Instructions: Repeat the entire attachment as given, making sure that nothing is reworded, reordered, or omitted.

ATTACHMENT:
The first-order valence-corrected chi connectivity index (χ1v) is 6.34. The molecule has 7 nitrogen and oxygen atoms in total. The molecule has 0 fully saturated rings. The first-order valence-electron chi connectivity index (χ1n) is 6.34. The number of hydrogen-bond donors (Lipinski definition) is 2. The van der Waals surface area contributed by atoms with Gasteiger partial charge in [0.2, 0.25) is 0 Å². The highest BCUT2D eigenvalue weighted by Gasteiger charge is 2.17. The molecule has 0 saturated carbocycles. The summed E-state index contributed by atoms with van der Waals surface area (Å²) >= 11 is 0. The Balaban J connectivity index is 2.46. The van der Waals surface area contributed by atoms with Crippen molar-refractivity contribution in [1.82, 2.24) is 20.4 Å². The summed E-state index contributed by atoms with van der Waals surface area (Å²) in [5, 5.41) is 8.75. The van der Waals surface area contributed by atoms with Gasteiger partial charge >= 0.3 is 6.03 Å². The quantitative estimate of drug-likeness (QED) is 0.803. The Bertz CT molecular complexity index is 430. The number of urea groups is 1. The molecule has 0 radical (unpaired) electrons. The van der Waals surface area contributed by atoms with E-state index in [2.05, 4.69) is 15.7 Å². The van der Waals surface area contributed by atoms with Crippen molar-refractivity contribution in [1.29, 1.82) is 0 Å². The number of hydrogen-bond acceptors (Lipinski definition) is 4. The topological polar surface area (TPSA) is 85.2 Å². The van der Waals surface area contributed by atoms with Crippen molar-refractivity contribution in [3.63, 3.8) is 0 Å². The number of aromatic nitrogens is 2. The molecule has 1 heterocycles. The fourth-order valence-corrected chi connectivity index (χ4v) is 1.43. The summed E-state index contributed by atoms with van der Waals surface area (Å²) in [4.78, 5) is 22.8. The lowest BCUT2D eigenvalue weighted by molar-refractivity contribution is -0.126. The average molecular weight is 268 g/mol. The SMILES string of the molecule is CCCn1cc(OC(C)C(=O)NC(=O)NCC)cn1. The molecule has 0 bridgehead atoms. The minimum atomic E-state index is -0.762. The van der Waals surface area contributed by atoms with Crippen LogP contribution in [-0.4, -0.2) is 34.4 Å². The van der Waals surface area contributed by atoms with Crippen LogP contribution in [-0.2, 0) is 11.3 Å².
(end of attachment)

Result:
The first-order valence-corrected chi connectivity index (χ1v) is 6.34. The molecule has 7 nitrogen and oxygen atoms in total. The molecule has 0 fully saturated rings. The first-order valence-electron chi connectivity index (χ1n) is 6.34. The number of hydrogen-bond donors (Lipinski definition) is 2. The van der Waals surface area contributed by atoms with Gasteiger partial charge in [0.2, 0.25) is 0 Å². The highest BCUT2D eigenvalue weighted by Gasteiger charge is 2.17. The molecule has 0 saturated carbocycles. The summed E-state index contributed by atoms with van der Waals surface area (Å²) >= 11 is 0. The Balaban J connectivity index is 2.46. The van der Waals surface area contributed by atoms with Crippen molar-refractivity contribution in [1.82, 2.24) is 20.4 Å². The summed E-state index contributed by atoms with van der Waals surface area (Å²) in [5, 5.41) is 8.75. The van der Waals surface area contributed by atoms with Gasteiger partial charge >= 0.3 is 6.03 Å². The quantitative estimate of drug-likeness (QED) is 0.803. The Bertz CT molecular complexity index is 430. The number of urea groups is 1. The molecule has 0 radical (unpaired) electrons. The van der Waals surface area contributed by atoms with E-state index in [2.05, 4.69) is 15.7 Å². The van der Waals surface area contributed by atoms with Crippen molar-refractivity contribution in [1.29, 1.82) is 0 Å². The number of hydrogen-bond acceptors (Lipinski definition) is 4. The topological polar surface area (TPSA) is 85.2 Å². The van der Waals surface area contributed by atoms with Crippen molar-refractivity contribution in [3.63, 3.8) is 0 Å². The number of aromatic nitrogens is 2. The molecule has 1 heterocycles. The fourth-order valence-corrected chi connectivity index (χ4v) is 1.43. The summed E-state index contributed by atoms with van der Waals surface area (Å²) in [4.78, 5) is 22.8. The lowest BCUT2D eigenvalue weighted by molar-refractivity contribution is -0.126. The average molecular weight is 268 g/mol. The SMILES string of the molecule is CCCn1cc(OC(C)C(=O)NC(=O)NCC)cn1. The molecule has 0 bridgehead atoms. The minimum atomic E-state index is -0.762. The van der Waals surface area contributed by atoms with Crippen LogP contribution in [-0.4, -0.2) is 34.4 Å². The van der Waals surface area contributed by atoms with Crippen LogP contribution in [-0.2, 0) is 11.3 Å².